© Country Life Picture Library
Alexander, 10th Duke
of Hamilton (1767-1852), developed a love - indeed, an unhealthy
passion - for Irish black marble, from quarries situated near the
city of Galway, on the west coast of Ireland.
As part of the refurbishment of the old palace
in the late 1820s / early 1830s, Alexander decided to install two
colossal chimneypieces of black marble in the Long Gallery and to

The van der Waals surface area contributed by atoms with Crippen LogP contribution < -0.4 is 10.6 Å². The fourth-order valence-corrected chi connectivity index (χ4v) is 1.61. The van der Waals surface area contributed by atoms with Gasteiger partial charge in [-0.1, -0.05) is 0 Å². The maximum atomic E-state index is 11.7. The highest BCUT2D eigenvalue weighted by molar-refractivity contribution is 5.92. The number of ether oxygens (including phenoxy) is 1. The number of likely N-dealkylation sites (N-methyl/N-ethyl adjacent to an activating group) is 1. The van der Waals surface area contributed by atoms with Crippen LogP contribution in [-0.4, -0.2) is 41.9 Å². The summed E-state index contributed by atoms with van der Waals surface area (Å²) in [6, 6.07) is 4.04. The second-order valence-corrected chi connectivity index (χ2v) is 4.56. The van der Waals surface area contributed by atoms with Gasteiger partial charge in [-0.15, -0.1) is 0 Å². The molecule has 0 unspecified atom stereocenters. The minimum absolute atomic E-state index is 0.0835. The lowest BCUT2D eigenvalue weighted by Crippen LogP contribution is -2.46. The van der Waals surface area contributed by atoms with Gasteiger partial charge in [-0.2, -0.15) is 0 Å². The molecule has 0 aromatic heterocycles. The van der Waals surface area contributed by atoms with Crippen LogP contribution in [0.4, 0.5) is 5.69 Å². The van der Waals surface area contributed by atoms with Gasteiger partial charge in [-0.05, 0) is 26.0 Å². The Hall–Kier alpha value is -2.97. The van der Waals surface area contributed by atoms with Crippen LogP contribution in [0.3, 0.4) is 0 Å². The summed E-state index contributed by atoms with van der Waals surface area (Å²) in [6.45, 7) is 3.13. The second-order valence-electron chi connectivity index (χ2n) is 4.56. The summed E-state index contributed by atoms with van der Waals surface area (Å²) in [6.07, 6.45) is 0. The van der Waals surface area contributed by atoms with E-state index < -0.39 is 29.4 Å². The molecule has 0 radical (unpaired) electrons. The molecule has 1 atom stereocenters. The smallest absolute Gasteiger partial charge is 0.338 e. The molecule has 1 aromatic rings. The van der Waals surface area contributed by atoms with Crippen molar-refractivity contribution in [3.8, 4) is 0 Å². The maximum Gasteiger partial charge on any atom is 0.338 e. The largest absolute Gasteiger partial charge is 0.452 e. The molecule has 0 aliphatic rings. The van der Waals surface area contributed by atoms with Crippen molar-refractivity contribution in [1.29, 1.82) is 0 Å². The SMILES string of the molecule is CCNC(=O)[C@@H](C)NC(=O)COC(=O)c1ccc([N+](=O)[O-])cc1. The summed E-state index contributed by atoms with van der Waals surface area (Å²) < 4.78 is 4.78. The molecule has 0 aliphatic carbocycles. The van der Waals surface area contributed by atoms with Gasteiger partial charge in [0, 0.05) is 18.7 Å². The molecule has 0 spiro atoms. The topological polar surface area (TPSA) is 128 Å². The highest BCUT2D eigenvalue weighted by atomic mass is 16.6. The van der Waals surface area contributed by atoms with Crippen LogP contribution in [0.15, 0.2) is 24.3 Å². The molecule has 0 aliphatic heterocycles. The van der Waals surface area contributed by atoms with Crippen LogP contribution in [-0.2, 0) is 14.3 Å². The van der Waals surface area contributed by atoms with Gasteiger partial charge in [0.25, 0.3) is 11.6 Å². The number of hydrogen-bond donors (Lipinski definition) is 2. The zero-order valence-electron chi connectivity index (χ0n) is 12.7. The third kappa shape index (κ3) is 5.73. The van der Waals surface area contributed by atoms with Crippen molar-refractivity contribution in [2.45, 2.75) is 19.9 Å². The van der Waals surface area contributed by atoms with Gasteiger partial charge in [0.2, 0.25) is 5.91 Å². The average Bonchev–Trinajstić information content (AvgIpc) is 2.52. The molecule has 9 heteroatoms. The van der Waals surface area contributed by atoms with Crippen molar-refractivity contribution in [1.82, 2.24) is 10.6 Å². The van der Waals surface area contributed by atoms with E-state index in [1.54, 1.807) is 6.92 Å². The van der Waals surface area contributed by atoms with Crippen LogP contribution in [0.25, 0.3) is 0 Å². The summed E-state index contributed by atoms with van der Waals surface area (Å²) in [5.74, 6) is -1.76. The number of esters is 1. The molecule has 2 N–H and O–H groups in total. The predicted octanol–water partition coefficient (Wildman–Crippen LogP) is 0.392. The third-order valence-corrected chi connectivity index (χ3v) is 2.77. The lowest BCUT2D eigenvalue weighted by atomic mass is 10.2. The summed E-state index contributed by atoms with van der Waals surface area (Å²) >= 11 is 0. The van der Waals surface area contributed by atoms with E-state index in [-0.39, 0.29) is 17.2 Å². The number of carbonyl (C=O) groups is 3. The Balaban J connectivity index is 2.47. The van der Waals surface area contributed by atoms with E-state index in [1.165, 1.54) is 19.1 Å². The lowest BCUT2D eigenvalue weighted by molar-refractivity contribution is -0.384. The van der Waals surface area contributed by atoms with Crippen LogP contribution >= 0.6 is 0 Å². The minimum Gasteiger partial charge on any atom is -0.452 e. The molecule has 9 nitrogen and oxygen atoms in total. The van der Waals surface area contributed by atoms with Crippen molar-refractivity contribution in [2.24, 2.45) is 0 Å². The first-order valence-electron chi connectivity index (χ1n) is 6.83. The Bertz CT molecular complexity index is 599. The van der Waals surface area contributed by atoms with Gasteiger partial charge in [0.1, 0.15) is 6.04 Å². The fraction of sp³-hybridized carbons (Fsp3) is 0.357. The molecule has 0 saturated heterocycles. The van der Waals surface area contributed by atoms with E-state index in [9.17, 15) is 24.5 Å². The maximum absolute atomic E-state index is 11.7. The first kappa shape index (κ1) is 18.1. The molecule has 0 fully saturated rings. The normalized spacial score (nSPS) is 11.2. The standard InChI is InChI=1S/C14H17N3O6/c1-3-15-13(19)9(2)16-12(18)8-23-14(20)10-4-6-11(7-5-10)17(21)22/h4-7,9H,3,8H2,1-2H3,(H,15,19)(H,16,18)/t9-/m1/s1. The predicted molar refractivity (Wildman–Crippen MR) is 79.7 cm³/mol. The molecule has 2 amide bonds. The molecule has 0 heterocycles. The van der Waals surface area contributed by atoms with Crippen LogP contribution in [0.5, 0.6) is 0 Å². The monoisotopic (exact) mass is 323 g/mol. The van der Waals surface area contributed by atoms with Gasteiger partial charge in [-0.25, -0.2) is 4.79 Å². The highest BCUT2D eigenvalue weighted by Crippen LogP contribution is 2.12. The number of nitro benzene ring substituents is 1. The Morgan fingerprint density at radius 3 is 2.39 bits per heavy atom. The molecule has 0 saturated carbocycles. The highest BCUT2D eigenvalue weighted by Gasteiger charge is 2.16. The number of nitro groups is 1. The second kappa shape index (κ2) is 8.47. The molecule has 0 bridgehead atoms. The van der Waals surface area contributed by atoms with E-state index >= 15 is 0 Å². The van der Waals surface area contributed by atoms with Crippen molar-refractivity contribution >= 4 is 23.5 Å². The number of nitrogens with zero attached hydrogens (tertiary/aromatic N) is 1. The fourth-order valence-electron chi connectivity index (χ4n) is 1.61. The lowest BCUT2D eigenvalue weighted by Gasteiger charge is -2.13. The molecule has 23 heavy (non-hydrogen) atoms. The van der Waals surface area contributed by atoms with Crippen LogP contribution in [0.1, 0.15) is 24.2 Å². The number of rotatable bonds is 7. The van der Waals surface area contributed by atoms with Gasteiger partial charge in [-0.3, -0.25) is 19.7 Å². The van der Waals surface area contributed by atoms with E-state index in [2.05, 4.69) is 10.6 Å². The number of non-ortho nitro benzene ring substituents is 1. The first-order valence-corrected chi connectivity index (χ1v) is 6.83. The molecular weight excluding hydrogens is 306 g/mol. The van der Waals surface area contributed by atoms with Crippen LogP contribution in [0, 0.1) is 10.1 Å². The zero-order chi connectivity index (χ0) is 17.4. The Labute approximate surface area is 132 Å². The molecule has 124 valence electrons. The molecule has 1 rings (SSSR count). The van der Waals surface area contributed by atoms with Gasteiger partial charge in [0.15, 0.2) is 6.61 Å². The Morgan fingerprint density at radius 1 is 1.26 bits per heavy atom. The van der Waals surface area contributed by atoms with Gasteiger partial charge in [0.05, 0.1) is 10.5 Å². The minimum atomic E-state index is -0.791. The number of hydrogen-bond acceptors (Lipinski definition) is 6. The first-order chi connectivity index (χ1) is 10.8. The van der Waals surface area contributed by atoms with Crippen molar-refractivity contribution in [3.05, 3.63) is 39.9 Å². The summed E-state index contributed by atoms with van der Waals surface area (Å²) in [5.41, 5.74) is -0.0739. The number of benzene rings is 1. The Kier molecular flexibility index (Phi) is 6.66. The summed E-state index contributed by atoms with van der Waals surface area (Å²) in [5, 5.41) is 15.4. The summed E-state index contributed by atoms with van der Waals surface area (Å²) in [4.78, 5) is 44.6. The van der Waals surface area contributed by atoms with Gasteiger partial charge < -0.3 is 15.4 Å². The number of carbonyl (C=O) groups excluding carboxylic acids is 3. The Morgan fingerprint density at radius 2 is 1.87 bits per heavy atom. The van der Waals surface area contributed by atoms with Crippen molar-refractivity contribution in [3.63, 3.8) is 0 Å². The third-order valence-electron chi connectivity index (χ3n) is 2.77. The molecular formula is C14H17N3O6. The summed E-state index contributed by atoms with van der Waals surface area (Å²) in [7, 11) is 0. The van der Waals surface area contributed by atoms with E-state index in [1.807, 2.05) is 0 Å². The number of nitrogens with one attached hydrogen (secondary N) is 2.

erect a black marble doorway with porphyry columns at the west end
of the gallery.
These chimneypieces really were colossal: 1.95m
high by 2.56m wide by 1.13m deep. They were in a hybrid Neo-Baroque
/ Neo-Classical style, with acanthus-clad volutes, a frieze of oak
leaves and acorns bound with ribbon, egg-and-dart borders, and foliate
and beaded ornamentation. Similar, smaller, chimneypieces were set
up in other rooms in the old state apartments. The chimneypiece
from the Drawing Room was acquired by the National Museums of Scotland
in 1991-92. The two chimneypieces from the Long Gallery were in
New York in 1970, but their present whereabouts are unknown.